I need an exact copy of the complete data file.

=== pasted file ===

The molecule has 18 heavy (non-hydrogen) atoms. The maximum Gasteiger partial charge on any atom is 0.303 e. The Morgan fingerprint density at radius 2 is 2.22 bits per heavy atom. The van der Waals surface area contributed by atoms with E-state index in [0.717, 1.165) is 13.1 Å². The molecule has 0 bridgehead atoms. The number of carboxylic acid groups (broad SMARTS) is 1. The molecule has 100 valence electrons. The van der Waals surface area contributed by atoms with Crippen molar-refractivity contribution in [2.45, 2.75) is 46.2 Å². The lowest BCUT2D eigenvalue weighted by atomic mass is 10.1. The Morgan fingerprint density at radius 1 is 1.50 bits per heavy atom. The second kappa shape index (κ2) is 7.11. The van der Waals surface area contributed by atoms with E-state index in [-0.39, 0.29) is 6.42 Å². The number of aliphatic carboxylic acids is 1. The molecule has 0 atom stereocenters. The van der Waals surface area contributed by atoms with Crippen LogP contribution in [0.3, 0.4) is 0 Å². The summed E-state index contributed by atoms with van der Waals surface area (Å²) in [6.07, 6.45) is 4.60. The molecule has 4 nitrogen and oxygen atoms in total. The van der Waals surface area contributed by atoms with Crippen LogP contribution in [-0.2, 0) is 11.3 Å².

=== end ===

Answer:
The molecule has 18 heavy (non-hydrogen) atoms. The maximum Gasteiger partial charge on any atom is 0.303 e. The Morgan fingerprint density at radius 2 is 2.22 bits per heavy atom. The van der Waals surface area contributed by atoms with E-state index in [0.717, 1.165) is 13.1 Å². The molecule has 0 bridgehead atoms. The number of carboxylic acid groups (broad SMARTS) is 1. The molecule has 100 valence electrons. The van der Waals surface area contributed by atoms with Crippen molar-refractivity contribution in [2.45, 2.75) is 46.2 Å². The lowest BCUT2D eigenvalue weighted by atomic mass is 10.1. The Morgan fingerprint density at radius 1 is 1.50 bits per heavy atom. The second kappa shape index (κ2) is 7.11. The van der Waals surface area contributed by atoms with E-state index in [-0.39, 0.29) is 6.42 Å². The number of aliphatic carboxylic acids is 1. The molecule has 0 atom stereocenters. The van der Waals surface area contributed by atoms with Crippen LogP contribution in [0.3, 0.4) is 0 Å². The summed E-state index contributed by atoms with van der Waals surface area (Å²) in [6.07, 6.45) is 4.60. The molecule has 4 nitrogen and oxygen atoms in total. The van der Waals surface area contributed by atoms with Crippen LogP contribution in [-0.2, 0) is 11.3 Å².